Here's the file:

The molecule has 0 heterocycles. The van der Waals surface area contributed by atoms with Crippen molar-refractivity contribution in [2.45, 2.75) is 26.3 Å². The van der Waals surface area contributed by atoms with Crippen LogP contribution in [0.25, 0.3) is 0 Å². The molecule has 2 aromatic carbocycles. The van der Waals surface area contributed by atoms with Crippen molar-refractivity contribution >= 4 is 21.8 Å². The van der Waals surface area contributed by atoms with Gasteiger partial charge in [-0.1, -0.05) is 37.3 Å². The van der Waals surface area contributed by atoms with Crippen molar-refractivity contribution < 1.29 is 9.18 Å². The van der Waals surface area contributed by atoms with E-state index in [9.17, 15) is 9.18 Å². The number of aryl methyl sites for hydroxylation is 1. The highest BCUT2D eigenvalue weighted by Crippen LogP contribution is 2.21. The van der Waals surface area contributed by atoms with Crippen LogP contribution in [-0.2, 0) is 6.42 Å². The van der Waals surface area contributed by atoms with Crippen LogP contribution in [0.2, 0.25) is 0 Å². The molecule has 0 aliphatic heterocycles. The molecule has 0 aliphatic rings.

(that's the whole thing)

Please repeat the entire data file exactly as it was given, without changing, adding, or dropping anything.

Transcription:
The molecule has 0 heterocycles. The van der Waals surface area contributed by atoms with Crippen molar-refractivity contribution in [2.45, 2.75) is 26.3 Å². The van der Waals surface area contributed by atoms with Crippen LogP contribution in [0.25, 0.3) is 0 Å². The molecule has 2 aromatic carbocycles. The van der Waals surface area contributed by atoms with Crippen molar-refractivity contribution >= 4 is 21.8 Å². The van der Waals surface area contributed by atoms with Gasteiger partial charge in [-0.1, -0.05) is 37.3 Å². The van der Waals surface area contributed by atoms with Crippen molar-refractivity contribution < 1.29 is 9.18 Å². The van der Waals surface area contributed by atoms with E-state index in [9.17, 15) is 9.18 Å². The number of aryl methyl sites for hydroxylation is 1. The highest BCUT2D eigenvalue weighted by Crippen LogP contribution is 2.21. The van der Waals surface area contributed by atoms with Crippen LogP contribution in [-0.2, 0) is 6.42 Å². The van der Waals surface area contributed by atoms with Crippen LogP contribution in [0.2, 0.25) is 0 Å². The molecule has 0 aliphatic heterocycles. The molecule has 0 aliphatic rings.